The concept of the West seems to date back to antiquity. I think with the Kingdom of Dacia safely defeated we can stop dividing the earth as if everything west of Athens were a unified Christendom and the east its mysterious heathen opposite. If you mean caucasians, say caucasians. If you mean BANA caucasians, say that. Otherwise, you’re endorsing a continuing and continuingly troublesome assumption that Europe and the Americas are the unified domain of white Christians. I don’t know enough, and I don’t think most anyone else does either, about the various countries and cultures of Europe and the Americas to attempt to capture them all under one term, especially to cast them all as the ideological opposite of just one country in Asia.
(Incidentally, the English-speaking world seems to agree: “Westerner” has only 292 hits on COCA.)
The book I was reading justified eventually settling on foreigner to describe its BANA English-speaking research subjects because this was close to how they were perceived by the Japanese. It is almost definitely true that people in Japan really do see white BANA nationals are the representatives of the outside world, and inasmuch as every society nominates one ethnicity or another to stand for all the rest, in that sense gaikokujin and foreigner are equivalent. But since when do social science researchers feel obligated to accept loaded terms as is? If we can problematize the word “gender” then surely we can do the same with a word that refers to 98% of the world’s population as if their single most important identifying characteristic was not being from Japan.
To me, the least loaded term is non-Japanese, which captures the technical definition of gaikokujin while being unemcumbered by historical baggage or the ambiguity of referent inherent in Westerner or foreigner. It doesn’t have the connotations of white English teacher-ness that gaikokujin carries, meaning some explanation of those stereotypes will be necessary, but it also doesn’t endorse the notion that the opposite of “Japan” is “all of Europe and North America”, nor does it blatantly ignore the actual minorities in Japan, as using foreigner does. The absence of connotation means that authors using the word are free to (or rather forced to) spell out its associated stereotypes explicitly, not rely on the reader’s or listener’s knowledge of Japanese culture or force them to buy into common prejudices therein. “Non-Japanese” has a very low frequency in COCA (92) but to me that means it’s still unspoiled by generations of lazy use.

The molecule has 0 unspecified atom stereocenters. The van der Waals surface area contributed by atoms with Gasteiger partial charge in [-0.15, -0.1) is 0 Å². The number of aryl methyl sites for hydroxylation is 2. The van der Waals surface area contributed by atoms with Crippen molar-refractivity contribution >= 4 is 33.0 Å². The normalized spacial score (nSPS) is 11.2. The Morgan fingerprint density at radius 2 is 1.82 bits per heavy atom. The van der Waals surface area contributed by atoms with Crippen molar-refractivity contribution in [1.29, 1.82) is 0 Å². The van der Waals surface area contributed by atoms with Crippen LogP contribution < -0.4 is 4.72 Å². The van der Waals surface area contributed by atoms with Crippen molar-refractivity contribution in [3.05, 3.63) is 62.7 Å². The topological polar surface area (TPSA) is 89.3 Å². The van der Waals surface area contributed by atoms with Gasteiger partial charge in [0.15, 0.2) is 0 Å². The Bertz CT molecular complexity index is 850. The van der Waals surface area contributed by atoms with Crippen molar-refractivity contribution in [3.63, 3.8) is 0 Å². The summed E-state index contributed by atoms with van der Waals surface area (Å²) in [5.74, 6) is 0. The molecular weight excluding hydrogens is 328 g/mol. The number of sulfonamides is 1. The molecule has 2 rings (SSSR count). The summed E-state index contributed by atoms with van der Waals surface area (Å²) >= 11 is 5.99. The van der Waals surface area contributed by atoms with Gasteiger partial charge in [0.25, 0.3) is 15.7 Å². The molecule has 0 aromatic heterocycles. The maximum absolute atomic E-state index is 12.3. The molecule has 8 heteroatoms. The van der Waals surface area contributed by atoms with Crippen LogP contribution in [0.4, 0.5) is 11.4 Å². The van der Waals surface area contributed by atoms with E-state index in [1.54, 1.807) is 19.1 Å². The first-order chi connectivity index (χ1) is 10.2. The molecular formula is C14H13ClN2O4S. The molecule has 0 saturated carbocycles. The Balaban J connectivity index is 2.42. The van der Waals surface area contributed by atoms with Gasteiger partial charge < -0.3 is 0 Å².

In choosing an English equivalent to a Japanese word, or really any equivalent word to any other word, we should keep in mind their neglected properties and dimensions – connotation, canonical or stereotypical referents, frequency, formality, political correctness, etc. Substituting one word for another simply because in their most technical readings they refer to the same thing wrongly assumes that people use those words with lawyer-like precision and runs the risk of endorsing perspectives or opinions you don’t actually agree with.
In language classes, it can be an interesting exercise to take apparent synonyms, accepted translations, and commonsense substitutions and investigate whether those words can really be called equivalent in any but a technical sense. Most of the time when we communicate, we don’t labor over technical definitions but what our audience, interlocutor, or reader has in mind and what verbal or written tokens we can use to put into their heads roughly the same image that we have in ours. It is a great help to language students to see that although the words for “dogs” in various languages all refer to the same species (probably), a Google or corpus search is likely to reveal different images and other words associated with them.
Politically loaded words like gaikokujin, foreigner, and Westerner cannot be assumed to map onto the same things in vastly different political and ideological contexts. Authors should at the very least caveat quite a bit before using any of these, and I would suggest doing away with Westerner altogether. Unless you’re talking about the Gary Cooper movie.